Speaking of words and actions, I had the great honor and privilege of giving a presentation to our Conference Board of Ordained Ministry on the character of a Methodist pastor by reflecting on the vows of ordination. We live in a society where words are too often separated from deeds. We say that talk is cheap and that actions speak louder than words, and there is truth in those expressions. But in the Bible speech is action. In Genesis, God creates by the spoken word-- "And God said..." In the Gospels Jesus brings new life by decree, "Lazarus, come forth!" The vows we make in marriage, baptism, ordination, are speech acts. Such speech acts deserve careful reflection and consideration. Such vows assert who we are and what we desire to become. Our words, our promises matter.
My friend, Ted Gossard, did an extended review (in five parts) of my book, The Politics of Witness. I appreciate his work on it. Ted is a thoughtful blogger who posts virtually everyday. Reading his blog is worth your time.
Today is the first day of autumn. Summer is my favorite season of the year. I love the warmth and the growth and the fresh vegetables out of the garden and fishing at the crack of dawn on a lake. I feel a certain sadness every year with the passing of summer, but I also very much like autumn. The leaves on the trees turning red and gold before they fall to earth reminds me that even in death there is a glory to be revealed, like the sadness of the passing of summer but anticipation that there is more to come. I do not like to see the summer end, but I welcome the brisk, clean air of autumn.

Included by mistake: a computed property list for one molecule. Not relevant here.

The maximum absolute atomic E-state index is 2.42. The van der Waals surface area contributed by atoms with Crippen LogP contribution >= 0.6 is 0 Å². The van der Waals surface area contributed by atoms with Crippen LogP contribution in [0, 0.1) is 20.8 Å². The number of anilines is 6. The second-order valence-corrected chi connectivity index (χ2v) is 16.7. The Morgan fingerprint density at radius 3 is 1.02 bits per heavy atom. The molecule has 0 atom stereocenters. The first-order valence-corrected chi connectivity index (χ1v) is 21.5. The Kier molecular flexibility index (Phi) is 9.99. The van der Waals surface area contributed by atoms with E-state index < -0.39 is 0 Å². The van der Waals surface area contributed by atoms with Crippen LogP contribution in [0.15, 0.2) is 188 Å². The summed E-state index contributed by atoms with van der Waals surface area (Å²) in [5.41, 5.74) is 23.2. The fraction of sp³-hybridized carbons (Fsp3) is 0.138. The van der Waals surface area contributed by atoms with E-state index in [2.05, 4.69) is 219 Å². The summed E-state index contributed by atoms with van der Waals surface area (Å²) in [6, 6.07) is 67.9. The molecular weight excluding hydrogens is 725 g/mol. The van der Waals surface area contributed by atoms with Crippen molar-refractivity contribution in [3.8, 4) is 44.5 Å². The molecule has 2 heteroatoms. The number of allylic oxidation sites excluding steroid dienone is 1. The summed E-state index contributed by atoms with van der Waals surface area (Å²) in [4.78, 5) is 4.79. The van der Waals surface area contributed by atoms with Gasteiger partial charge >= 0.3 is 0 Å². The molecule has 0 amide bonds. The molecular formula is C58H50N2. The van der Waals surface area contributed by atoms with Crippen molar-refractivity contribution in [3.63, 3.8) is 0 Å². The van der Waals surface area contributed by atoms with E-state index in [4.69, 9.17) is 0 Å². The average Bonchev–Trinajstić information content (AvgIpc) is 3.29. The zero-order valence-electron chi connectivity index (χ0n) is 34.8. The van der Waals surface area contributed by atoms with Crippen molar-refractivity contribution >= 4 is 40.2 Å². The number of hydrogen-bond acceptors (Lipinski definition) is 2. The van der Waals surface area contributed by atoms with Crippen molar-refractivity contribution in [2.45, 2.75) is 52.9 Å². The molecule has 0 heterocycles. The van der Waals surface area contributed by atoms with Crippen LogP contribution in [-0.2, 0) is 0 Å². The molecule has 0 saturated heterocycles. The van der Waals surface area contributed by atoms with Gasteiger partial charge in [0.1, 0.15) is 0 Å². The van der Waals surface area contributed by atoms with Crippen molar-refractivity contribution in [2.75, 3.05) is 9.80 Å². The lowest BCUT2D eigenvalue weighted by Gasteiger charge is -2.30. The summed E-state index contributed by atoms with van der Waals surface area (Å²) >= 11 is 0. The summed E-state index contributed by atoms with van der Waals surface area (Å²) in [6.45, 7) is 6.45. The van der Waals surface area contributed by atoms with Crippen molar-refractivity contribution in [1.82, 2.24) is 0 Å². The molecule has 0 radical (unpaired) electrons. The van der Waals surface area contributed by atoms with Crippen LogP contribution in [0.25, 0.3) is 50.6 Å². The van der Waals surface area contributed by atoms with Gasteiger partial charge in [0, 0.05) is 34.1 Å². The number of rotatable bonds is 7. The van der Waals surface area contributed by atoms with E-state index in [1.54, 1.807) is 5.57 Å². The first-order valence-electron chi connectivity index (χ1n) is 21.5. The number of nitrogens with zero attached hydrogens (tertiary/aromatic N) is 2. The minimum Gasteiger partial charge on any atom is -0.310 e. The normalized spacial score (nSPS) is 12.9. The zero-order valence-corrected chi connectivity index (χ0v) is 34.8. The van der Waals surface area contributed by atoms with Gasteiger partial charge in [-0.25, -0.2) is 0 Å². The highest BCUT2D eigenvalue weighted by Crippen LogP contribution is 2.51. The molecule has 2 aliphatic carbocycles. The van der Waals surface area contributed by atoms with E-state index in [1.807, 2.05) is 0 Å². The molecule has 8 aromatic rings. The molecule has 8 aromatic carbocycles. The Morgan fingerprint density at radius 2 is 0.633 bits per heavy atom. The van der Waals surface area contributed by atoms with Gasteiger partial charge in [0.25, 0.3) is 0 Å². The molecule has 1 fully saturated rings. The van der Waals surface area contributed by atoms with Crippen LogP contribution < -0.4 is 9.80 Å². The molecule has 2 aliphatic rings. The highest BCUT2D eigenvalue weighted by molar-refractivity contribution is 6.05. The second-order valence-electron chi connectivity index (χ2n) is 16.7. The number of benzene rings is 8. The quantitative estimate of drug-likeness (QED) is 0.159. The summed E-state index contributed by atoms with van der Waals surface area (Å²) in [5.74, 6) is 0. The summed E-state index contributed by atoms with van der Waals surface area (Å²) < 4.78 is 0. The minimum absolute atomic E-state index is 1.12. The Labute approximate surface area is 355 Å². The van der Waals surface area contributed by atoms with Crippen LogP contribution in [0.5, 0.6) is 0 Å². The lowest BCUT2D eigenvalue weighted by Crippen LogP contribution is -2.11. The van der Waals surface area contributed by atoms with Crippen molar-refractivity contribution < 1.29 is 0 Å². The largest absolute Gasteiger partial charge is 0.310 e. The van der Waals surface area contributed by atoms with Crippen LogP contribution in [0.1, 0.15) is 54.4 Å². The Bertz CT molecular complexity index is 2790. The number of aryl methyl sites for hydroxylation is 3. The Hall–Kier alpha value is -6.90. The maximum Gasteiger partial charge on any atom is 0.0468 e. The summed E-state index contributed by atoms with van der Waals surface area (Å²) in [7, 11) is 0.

In moving into a new neighborhood, I am not sure what would be more frightening: encountering the Orkin Insect or the Vonage Bundle People, cute puppy notwithstanding.
It seems to me that one of greatest problems with the church in the West has been its self-distraction away from its mission of making disciples of Jesus Christ. We seem to be very busy with almost everything, but the task Jesus himself set before us. One of the jobs of pastoral and lay leadership is to constantly remind the church of its singular and central mission. There are times when folks in the church come up with some great ideas that will certainly help people, but do not contribute toward the mission. Everything we do must contribute toward that mission. It is the task of the leadership to keep a church's focus on that mission.
This week a jury awarded a man 7.2 million dollars for contracting a lung disease from breathing in fumes from microwave popcorn. The guy ate two bags of popcorn a day for years breathing in the chemical diacetyl, which is used in the buttering flavor inside the bag. I have no idea whether diacetyl can cause such damage, though the jury in the case obviously did. What I do know is that nothing can beat popcorn popped the way my grandfather did it-- in a big pan with a lid on the stove and pouring on real butter. We have been so busy over the years avoiding fat in our diets that we have substituted strange chemicals whose effects will only be known over time. Not only that, we have substituted flavor in favor of convenience.